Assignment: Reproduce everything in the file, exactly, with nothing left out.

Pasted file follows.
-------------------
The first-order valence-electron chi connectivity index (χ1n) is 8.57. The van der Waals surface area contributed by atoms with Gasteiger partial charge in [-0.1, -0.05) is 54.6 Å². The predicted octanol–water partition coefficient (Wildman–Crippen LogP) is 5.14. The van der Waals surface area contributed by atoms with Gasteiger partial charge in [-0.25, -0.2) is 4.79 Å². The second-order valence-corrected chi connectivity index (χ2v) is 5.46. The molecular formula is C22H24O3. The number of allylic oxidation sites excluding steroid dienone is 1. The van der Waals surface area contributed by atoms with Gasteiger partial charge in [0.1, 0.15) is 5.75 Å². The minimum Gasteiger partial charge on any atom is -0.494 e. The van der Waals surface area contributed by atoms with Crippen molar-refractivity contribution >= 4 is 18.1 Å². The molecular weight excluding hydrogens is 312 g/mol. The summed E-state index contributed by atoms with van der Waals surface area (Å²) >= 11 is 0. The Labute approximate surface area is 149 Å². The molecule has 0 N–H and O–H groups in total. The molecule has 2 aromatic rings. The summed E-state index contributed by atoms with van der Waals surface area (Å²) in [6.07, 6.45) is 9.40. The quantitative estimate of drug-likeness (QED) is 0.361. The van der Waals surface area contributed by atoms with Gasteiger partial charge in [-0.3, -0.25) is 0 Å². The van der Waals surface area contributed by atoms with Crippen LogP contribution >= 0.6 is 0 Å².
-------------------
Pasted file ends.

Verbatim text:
The first-order valence-electron chi connectivity index (χ1n) is 8.57. The van der Waals surface area contributed by atoms with Gasteiger partial charge in [-0.1, -0.05) is 54.6 Å². The predicted octanol–water partition coefficient (Wildman–Crippen LogP) is 5.14. The van der Waals surface area contributed by atoms with Gasteiger partial charge in [-0.25, -0.2) is 4.79 Å². The second-order valence-corrected chi connectivity index (χ2v) is 5.46. The molecular formula is C22H24O3. The number of allylic oxidation sites excluding steroid dienone is 1. The van der Waals surface area contributed by atoms with Gasteiger partial charge in [0.1, 0.15) is 5.75 Å². The minimum Gasteiger partial charge on any atom is -0.494 e. The van der Waals surface area contributed by atoms with Crippen molar-refractivity contribution >= 4 is 18.1 Å². The molecular weight excluding hydrogens is 312 g/mol. The summed E-state index contributed by atoms with van der Waals surface area (Å²) >= 11 is 0. The Labute approximate surface area is 149 Å². The molecule has 0 N–H and O–H groups in total. The molecule has 2 aromatic rings. The summed E-state index contributed by atoms with van der Waals surface area (Å²) in [6.07, 6.45) is 9.40. The quantitative estimate of drug-likeness (QED) is 0.361. The van der Waals surface area contributed by atoms with Gasteiger partial charge in [-0.3, -0.25) is 0 Å². The van der Waals surface area contributed by atoms with Crippen LogP contribution >= 0.6 is 0 Å².